DTOs are not part of the domain model, and do not have any behaviour. DTOs represent the data structures that are transferred across your system boundary, e.g. data that is serialized to be sent across a network. DTOs are also great for representing incoming data that is possibly inconsistent, before it is validated and translated to your domain model.
Within the domain model, the objects representing the concepts within the problem domain do typically contain associated business logic. The interesting part isn't behaviour that queries the state of the model, but methods that change the model, beyond simple setters. This can lead to a very elegant mapping of the problem domain into your code because the model basically manages itself.
Sometimes we don't want to do that, and keep most behaviour out of the immediate model. This is called an anemic domain model, and is a more procedural than object-oriented design technique. As such, it is considered to be an anti-pattern by some. However, this works very well if there is a lot of business logic that doesn't clearly belong to a single domain model object. Instead, we can structure the business logic by use case. Each use case then manipulates the domain model. The drawback is that it becomes more difficult to keep the model consistent.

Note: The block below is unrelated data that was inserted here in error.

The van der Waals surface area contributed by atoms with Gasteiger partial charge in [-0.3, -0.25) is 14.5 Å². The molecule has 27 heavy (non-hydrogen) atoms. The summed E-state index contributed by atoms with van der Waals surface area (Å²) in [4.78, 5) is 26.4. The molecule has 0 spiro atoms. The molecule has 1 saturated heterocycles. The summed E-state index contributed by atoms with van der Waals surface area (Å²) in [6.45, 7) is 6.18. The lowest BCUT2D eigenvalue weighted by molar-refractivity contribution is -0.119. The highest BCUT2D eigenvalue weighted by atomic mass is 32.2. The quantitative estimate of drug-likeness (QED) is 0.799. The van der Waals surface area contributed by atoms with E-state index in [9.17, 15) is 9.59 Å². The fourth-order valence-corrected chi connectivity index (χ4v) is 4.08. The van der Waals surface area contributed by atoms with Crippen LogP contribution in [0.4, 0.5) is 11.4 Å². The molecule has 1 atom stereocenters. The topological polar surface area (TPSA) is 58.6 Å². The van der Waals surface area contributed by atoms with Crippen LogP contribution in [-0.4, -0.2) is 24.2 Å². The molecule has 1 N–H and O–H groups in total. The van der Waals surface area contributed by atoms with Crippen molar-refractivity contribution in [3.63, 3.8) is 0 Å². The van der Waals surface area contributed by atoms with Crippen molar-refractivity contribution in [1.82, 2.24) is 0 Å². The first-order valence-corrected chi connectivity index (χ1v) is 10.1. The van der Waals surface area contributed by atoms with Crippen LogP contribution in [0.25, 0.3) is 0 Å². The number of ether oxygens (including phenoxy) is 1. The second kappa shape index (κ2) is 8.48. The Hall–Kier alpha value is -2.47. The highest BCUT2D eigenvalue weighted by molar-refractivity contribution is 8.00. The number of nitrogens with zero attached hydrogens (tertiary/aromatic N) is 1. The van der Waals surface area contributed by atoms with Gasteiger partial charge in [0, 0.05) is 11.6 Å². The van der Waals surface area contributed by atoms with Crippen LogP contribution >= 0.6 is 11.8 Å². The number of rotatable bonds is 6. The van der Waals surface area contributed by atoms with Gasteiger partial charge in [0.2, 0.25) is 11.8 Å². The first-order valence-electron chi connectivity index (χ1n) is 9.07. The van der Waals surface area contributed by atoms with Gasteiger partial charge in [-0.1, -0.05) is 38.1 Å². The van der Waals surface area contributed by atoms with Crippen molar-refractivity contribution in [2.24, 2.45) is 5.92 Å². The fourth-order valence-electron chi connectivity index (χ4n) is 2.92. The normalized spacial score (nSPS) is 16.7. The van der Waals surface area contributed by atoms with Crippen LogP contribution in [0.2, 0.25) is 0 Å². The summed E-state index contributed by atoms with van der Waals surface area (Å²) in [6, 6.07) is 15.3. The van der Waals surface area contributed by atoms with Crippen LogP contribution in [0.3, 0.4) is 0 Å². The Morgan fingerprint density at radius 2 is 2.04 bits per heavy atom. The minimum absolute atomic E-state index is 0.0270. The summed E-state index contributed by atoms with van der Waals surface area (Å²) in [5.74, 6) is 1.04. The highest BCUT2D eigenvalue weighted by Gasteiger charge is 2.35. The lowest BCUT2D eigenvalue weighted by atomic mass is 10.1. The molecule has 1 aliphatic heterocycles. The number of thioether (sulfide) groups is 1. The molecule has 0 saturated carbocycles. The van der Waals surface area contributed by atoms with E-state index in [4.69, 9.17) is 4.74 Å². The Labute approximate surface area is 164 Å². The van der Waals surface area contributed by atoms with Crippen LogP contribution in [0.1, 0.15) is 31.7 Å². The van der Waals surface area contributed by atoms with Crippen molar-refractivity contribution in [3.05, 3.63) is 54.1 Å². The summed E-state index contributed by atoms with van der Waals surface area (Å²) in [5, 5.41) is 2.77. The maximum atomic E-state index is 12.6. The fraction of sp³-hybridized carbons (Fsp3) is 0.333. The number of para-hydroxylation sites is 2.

These two approaches are not exclusive, but are a sliding scale. At one end, all behaviour is directly in the model, at the other the domain model consists of dumb records. In the middle, the domain model contains generic operations that ensure consistency, but specialized logic lives outside in services which orchestrate changes to the model.
In your case, an
isMarried() accessor has nothing to do in a DTO. A DTO can just expose its data. Within your domain model, it seems that such a method clearly belongs to some kind of Person class. If you are introducing Util classes that are named after another class, that is a clear warning sign that your design might be off: in many cases that behaviour should be part of the original class or else should be modelled separately as it's not part of the modelled problem domain.
However, I think that an
isMarried() accessor is a weak example of this because it's basically just a getter, and a getter is basically just fancy syntax for a field. As a different example, let's consider a web application that allows students to enrol in lectures. If this is directly part of the domain model, we would see method calls like
lecture.enrol(student) in our code. But sometimes enrolment isn't simple and has complex business rules, e.g. how limited seats are given to the applying students. If enrolling is a whole process of its own, we might want to model that process as a separate object:
lectureEnrolmentProcess.run(lecture, student). Coming back to your
isMarried() behaviour: since this behaviour likely isn't a complex process with its own concerns, it shouldn't be kept separate.
So I think there should be a clear bias to put most behaviour directly into the model, but we shouldn't be afraid to extract any behaviour that has an entirely different concern than the concept being modelled.